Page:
In accordance with another optional feature of the system, the receiver and the decoder forming a part thereof may require that several or all of the trailer light circuits be energized to operate the solenoid brake release valve. Thus the driver could be required to test the lights before releasing the brakes. A more sophisticated version may require that trailer lighting circuits be energized in a particular sequence. In the latter case, this could operate as an additional “code” making the theft of the trailer using an unauthorized tractor more difficult. The present theft prevention system has an advantage over previous systems in that it does not require removal, replacement or modification of the standard trailer air brake system. It does not interact with the service line for the regular operating brakes at all and requires only the insertion of a solenoid valve in the parking air supply line which can be conveniently done near the point where such air line enters the trailer. The theft prevention receiver unit of the present invention also requires a simple connection to two or more conductors of the standard electrical cable connected to the trailer to supply power to the various lighting circuits. The transmitter in the tractor cab only requires connection to the electrical system of the tractor, preferably being connected into a circuit or circuits for the trailer lights. If desired, the trailer solenoid may be provided with a bypass air line and a manual control valve so that the theft prevention system can be effectively disabled if necessary without requiring the services of a technician. Of course, the bypass manual valve would have to be locked and/or within a locked cabinet. Preferably the trailer receiver and solenoid valve are positioned in a locked cabinet to deter a thief from “hot-wiring” or otherwise defeating the theft prevention system.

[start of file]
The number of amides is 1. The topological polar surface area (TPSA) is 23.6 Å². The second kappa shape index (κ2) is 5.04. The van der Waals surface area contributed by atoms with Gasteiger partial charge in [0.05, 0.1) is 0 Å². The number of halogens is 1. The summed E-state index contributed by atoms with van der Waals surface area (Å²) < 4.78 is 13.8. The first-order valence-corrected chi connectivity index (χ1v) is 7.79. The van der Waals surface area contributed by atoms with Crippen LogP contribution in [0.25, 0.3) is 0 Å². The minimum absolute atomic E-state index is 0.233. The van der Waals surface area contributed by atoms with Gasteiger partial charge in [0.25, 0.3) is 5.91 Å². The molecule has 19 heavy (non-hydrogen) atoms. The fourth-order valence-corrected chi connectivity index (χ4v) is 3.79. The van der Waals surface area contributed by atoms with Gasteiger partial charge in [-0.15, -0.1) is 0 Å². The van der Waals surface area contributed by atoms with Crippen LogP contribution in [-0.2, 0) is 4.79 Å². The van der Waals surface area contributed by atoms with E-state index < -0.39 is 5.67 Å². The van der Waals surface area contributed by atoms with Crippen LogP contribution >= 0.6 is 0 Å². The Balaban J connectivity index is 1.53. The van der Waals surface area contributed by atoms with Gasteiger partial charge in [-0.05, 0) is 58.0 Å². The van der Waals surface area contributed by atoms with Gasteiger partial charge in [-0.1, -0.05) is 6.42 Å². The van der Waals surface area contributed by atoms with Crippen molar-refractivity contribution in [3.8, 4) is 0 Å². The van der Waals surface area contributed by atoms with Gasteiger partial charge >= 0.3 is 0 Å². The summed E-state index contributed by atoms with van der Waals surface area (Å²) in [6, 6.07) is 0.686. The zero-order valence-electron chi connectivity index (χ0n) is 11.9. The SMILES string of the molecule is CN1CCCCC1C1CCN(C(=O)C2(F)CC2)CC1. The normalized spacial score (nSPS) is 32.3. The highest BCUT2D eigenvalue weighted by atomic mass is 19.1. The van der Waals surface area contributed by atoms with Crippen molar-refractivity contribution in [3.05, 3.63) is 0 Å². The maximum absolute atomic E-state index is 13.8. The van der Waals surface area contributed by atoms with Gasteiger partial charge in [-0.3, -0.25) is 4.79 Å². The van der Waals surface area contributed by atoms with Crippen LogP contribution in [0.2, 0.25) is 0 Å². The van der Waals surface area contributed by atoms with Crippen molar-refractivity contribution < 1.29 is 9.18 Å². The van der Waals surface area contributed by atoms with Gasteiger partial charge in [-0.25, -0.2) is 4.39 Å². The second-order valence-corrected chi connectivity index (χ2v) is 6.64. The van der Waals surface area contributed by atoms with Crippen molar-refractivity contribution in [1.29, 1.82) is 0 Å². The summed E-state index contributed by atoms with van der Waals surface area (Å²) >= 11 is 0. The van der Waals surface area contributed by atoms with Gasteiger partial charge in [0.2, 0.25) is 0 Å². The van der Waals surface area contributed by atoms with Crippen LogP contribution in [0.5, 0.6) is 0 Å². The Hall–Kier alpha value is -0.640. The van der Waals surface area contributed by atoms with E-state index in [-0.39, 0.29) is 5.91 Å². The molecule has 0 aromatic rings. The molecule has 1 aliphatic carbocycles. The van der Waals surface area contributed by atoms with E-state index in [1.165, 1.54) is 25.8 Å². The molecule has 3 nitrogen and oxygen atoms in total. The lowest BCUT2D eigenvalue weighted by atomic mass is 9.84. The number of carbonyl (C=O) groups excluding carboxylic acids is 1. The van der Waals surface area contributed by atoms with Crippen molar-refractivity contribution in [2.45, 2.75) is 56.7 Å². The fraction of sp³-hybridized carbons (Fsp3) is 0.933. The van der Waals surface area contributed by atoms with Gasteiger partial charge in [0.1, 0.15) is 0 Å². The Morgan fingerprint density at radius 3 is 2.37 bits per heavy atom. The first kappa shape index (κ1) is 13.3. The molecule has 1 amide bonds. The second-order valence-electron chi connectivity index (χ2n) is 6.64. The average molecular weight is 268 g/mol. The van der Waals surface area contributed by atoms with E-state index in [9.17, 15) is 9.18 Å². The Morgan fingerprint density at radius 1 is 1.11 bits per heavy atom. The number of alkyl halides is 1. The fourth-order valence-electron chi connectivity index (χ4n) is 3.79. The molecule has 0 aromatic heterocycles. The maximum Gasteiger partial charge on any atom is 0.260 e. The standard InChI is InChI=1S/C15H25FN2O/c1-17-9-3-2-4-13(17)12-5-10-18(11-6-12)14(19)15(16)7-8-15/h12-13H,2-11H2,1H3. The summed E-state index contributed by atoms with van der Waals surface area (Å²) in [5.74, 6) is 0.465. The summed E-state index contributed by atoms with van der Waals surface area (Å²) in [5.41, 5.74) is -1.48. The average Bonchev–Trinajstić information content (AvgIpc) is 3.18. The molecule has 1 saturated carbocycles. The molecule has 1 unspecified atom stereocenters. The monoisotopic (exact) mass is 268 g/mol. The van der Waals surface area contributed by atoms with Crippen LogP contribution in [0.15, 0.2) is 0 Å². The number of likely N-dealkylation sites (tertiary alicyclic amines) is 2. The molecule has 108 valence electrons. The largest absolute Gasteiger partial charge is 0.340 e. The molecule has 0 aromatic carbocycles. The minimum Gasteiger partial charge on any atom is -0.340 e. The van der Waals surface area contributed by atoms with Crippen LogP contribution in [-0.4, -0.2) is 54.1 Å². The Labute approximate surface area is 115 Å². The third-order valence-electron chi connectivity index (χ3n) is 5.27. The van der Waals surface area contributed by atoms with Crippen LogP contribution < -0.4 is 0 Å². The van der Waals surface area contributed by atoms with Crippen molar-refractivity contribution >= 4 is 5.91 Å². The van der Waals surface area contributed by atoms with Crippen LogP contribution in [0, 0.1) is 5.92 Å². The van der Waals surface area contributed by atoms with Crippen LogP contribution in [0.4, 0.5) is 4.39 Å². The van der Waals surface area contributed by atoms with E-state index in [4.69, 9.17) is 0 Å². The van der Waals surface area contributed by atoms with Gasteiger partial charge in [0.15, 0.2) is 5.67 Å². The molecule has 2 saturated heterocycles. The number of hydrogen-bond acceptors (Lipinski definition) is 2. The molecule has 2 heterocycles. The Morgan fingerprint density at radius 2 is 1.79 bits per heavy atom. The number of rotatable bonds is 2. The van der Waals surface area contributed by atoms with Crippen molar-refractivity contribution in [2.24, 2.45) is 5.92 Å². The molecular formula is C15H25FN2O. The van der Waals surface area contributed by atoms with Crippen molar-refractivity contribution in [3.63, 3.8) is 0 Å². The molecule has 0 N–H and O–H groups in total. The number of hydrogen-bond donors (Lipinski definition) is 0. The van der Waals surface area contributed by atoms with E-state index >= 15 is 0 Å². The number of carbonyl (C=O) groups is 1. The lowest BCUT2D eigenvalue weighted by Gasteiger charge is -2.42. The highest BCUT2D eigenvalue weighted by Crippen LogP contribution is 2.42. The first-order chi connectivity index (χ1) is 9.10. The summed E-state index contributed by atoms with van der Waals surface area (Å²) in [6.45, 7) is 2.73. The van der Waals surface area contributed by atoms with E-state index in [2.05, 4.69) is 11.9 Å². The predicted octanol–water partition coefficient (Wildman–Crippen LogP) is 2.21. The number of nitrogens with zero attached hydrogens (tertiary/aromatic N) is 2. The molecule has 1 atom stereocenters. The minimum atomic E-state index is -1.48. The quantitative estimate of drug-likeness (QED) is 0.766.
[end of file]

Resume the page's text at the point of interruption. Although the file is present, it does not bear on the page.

In addition to providing the features and advantages described above, it is an object of the present invention to provide a theft prevention system for tractor-trailer transport vehicles that is implemented without modification of trucks or trailers other than by adding a transmitter in the tractor cab and a receiver and solenoid valve in the trailer leaving the air line connections and electrical cable connections without modification and allowing the tractor to be coupled to the trailer in conventional fashion.